Mandatory roommates at tiny home meet resistance from neighborhood council

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Tiny Homes
The Eagle Rock Tiny Home Village in Los Angeles, CA. April 3, 2022. Ethan Dulaney/The Occidental

Valerie Jayasinghe said she loves her family member, but she worries: he previously slept underneath an overpass in Eagle Rock where he was once beaten up in his tent.

The Eagle Rock Tiny Home Village now provides a roof for her family member, who became a resident just days after the village opened in March. Jayasinghe’s mother, Angelina Banuelos, said that while it is depressing to see their family member there, it is an improvement from a tent.

“We want him to come home,” Banuelos said. “I talk to him mostly every day and tell him to get better, work on himself and see a doctor so he can come home.”

Each tiny home unit is 8 feet by 8 feet, according to an Eagle Rock Neighborhood Council (ERNC) letter. The ERNC voted unanimously to send that letter, which opposes mandatory double occupancy at the tiny homes, to the office of Councilmember Kevin de León.

The ERNC’s homelessness liaison, Jane Demian, said that there is not currently mandatory double occupancy at the village, meaning that residents are not obligated to have a roommate. However, the City Administrative Officer (CAO) recommended mandatory double occupancy at the location to the Los Angeles Homeless Services Authority (LAHSA), according to Demian.

That recommendation, Demian said, comes as Project Roomkey is ending. Project Roomkey is a federal program launched during the COVID-19 pandemic to set up temporary shelters in hotels and motels for unhoused individuals throughout the city. The city has not yet been reimbursed for this program by the Biden administration, although the promise of federal reimbursement remains. Demian said that with Project Roomkey coming to an end, other beds for unhoused people are needed.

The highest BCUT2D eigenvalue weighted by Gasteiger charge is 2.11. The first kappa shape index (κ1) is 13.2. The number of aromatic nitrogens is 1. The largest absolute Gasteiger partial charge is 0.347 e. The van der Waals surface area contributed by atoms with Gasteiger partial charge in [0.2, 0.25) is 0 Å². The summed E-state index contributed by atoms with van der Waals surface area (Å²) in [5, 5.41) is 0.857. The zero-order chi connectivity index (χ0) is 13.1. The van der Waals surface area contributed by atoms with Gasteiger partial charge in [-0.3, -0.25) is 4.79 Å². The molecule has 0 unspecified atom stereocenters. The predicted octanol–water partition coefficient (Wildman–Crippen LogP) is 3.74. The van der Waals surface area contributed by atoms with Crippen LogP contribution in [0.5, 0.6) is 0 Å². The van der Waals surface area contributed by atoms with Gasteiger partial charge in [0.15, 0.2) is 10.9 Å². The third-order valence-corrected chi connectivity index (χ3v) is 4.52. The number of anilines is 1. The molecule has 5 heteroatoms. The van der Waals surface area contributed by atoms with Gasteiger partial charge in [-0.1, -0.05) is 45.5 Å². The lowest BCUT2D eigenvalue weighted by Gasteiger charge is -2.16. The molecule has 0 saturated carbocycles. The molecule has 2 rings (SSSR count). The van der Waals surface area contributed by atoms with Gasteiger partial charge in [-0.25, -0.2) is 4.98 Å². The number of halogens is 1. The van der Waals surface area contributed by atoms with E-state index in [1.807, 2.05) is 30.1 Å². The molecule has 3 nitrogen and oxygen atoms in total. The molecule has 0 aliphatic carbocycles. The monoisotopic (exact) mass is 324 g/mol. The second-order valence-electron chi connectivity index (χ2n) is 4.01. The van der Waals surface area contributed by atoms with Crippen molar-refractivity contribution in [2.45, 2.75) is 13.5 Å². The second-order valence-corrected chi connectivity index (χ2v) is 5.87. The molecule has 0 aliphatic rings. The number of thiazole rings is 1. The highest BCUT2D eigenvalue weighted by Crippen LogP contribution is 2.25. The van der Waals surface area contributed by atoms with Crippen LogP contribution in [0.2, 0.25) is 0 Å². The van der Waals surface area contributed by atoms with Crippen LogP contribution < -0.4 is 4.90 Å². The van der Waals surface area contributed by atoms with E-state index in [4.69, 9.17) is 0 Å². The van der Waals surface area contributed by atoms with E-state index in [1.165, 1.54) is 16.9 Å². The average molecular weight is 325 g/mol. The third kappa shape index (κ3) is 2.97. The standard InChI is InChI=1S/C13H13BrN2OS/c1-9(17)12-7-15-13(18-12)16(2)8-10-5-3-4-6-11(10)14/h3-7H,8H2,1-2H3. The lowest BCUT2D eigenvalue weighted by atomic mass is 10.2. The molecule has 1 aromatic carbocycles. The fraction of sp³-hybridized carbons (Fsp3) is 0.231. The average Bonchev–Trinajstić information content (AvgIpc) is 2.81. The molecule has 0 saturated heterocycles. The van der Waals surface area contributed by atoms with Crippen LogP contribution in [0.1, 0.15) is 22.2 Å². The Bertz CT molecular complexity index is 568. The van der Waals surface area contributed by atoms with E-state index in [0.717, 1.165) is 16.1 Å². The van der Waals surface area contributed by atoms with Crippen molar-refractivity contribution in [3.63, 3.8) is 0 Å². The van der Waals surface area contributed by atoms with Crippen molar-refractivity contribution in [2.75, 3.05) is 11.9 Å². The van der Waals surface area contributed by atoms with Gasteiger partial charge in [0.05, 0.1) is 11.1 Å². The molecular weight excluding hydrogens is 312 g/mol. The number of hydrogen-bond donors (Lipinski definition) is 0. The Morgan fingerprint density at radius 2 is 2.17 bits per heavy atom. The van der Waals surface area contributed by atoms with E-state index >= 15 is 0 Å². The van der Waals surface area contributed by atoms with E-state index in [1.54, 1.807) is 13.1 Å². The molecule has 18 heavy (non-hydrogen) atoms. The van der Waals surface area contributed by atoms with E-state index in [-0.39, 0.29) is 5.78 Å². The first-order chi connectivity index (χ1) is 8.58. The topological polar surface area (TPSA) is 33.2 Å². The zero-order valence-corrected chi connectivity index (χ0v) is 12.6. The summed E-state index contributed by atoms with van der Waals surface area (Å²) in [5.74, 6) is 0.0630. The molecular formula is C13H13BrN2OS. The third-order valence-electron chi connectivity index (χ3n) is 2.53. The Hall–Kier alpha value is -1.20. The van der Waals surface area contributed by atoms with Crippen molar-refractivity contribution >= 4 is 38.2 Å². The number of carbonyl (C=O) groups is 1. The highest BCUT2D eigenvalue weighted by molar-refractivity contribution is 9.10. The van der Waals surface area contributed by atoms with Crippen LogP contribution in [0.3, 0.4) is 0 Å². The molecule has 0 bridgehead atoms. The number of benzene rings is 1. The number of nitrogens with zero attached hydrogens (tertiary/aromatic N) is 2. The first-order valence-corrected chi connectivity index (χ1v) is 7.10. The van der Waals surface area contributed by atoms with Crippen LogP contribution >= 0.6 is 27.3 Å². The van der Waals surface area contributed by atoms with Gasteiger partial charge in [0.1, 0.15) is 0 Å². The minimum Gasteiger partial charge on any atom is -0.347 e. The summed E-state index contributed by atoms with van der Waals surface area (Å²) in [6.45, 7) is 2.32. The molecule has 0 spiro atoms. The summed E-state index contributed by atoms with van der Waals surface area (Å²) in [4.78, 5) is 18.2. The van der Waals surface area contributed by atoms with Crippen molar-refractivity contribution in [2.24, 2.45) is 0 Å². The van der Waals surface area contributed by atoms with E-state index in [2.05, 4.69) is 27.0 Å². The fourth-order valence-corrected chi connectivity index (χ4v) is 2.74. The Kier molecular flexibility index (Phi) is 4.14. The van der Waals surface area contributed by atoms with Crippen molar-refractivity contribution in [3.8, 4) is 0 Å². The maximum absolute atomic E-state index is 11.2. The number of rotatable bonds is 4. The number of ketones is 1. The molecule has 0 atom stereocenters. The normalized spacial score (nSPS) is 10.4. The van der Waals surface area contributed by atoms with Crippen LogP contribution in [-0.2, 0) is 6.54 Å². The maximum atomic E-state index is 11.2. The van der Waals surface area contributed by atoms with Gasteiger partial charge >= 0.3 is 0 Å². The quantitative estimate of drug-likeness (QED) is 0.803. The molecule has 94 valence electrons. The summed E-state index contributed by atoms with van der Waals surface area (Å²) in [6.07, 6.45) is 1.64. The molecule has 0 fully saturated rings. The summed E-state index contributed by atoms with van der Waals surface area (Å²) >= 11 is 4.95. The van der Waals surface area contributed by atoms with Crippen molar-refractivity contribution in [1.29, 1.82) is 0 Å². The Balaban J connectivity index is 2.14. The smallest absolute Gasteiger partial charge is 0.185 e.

Tiny Homes
The Eagle Rock Tiny Home Village in Los Angeles, CA. April 3, 2022. Ethan Dulaney/The Occidental

While adding beds would increase capacity, Demian said that doubling occupancy could also risk driving off some residents.

“There’s a human element too,” Demian said. “These are human beings with all kinds of complex emotions and experiences. You have to give them some chance to voluntarily agree. If there’s no agreement, and they feel that this is being forced on them, then they are not going to stay.”

Demian said that some residents already choose to have a roommate voluntarily, which couples may want, for example.

The ERNC letter said that reopening or developing Project Roomkey sites would be a better alternative to adding tiny home beds.

“There are people who have mental health illnesses and mental health challenges, who are drug users, who have severe paranoia, who have been traumatized through rape and harassment,” Demian said. “So being in their own room is really important.”

Demian said that if a pair does not mesh well, she does not see how you could force them to stay together — one of them will move out and end up back on the streets.

Jayasinghe said that she tried with her mom to send a mini fridge to her family member who lives there, but found that there was not enough space.

“He could barely put stuff in there,” Jayasinghe said.

Jayasinghe said her family member is a calm person who is well-liked in the village. Still, her family member said that he would not want to share his space with a stranger.

“Right away [I would feel] uncomfortable,” the family member* said.

Nonetheless, Demian said that going from the street to an indoor space is a big deal.

“They have to have a good reason to [go inside],” Demian said. “If somebody kicked them off a location on the street, they would go to another street. Going inside is a very traumatic thing if going inside meant that they were going to be mistreated by the staff or if they were forced to do something that they didn’t want to do.”

De León’s office did not respond for a comment.

Contact Angela Guglielmino at aguglielmino@oxy.edu.

*The identity of the family member has been withheld. For more information on The Occidental’s anonymity policy, visit our Frequently Asked Questions.